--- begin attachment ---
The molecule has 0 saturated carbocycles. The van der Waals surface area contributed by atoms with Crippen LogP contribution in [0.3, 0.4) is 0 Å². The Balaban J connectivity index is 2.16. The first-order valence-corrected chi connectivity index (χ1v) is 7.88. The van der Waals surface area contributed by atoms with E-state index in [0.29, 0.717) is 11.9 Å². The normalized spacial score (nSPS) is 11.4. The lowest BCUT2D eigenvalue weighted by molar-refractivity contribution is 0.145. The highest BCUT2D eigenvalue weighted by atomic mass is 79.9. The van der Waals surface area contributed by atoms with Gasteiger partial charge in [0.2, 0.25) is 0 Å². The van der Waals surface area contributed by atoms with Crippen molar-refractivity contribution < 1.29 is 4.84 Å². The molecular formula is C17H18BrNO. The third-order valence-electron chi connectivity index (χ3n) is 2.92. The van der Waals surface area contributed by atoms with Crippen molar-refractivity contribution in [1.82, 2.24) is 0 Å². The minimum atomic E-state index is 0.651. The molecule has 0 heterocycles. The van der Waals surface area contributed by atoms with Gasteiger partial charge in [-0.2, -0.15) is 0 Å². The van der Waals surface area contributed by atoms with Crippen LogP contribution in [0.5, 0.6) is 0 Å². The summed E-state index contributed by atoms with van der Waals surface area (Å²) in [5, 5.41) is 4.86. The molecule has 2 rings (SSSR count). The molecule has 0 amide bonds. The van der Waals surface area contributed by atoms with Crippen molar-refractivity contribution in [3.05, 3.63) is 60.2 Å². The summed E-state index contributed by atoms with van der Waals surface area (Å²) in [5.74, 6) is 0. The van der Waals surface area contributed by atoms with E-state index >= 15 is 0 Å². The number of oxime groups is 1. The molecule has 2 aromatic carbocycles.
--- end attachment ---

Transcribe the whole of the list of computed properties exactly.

The molecule has 0 saturated carbocycles. The van der Waals surface area contributed by atoms with Crippen LogP contribution in [0.3, 0.4) is 0 Å². The Balaban J connectivity index is 2.16. The first-order valence-corrected chi connectivity index (χ1v) is 7.88. The van der Waals surface area contributed by atoms with E-state index in [0.29, 0.717) is 11.9 Å². The normalized spacial score (nSPS) is 11.4. The lowest BCUT2D eigenvalue weighted by molar-refractivity contribution is 0.145. The highest BCUT2D eigenvalue weighted by atomic mass is 79.9. The van der Waals surface area contributed by atoms with Gasteiger partial charge in [0.2, 0.25) is 0 Å². The van der Waals surface area contributed by atoms with Crippen molar-refractivity contribution < 1.29 is 4.84 Å². The molecular formula is C17H18BrNO. The third-order valence-electron chi connectivity index (χ3n) is 2.92. The van der Waals surface area contributed by atoms with Crippen molar-refractivity contribution in [1.82, 2.24) is 0 Å². The minimum atomic E-state index is 0.651. The molecule has 0 heterocycles. The van der Waals surface area contributed by atoms with Gasteiger partial charge in [-0.2, -0.15) is 0 Å². The van der Waals surface area contributed by atoms with Crippen LogP contribution in [0.5, 0.6) is 0 Å². The summed E-state index contributed by atoms with van der Waals surface area (Å²) in [5, 5.41) is 4.86. The molecule has 2 rings (SSSR count). The molecule has 0 amide bonds. The van der Waals surface area contributed by atoms with Crippen molar-refractivity contribution in [3.05, 3.63) is 60.2 Å². The summed E-state index contributed by atoms with van der Waals surface area (Å²) in [5.74, 6) is 0. The van der Waals surface area contributed by atoms with E-state index >= 15 is 0 Å². The number of oxime groups is 1. The molecule has 2 aromatic carbocycles.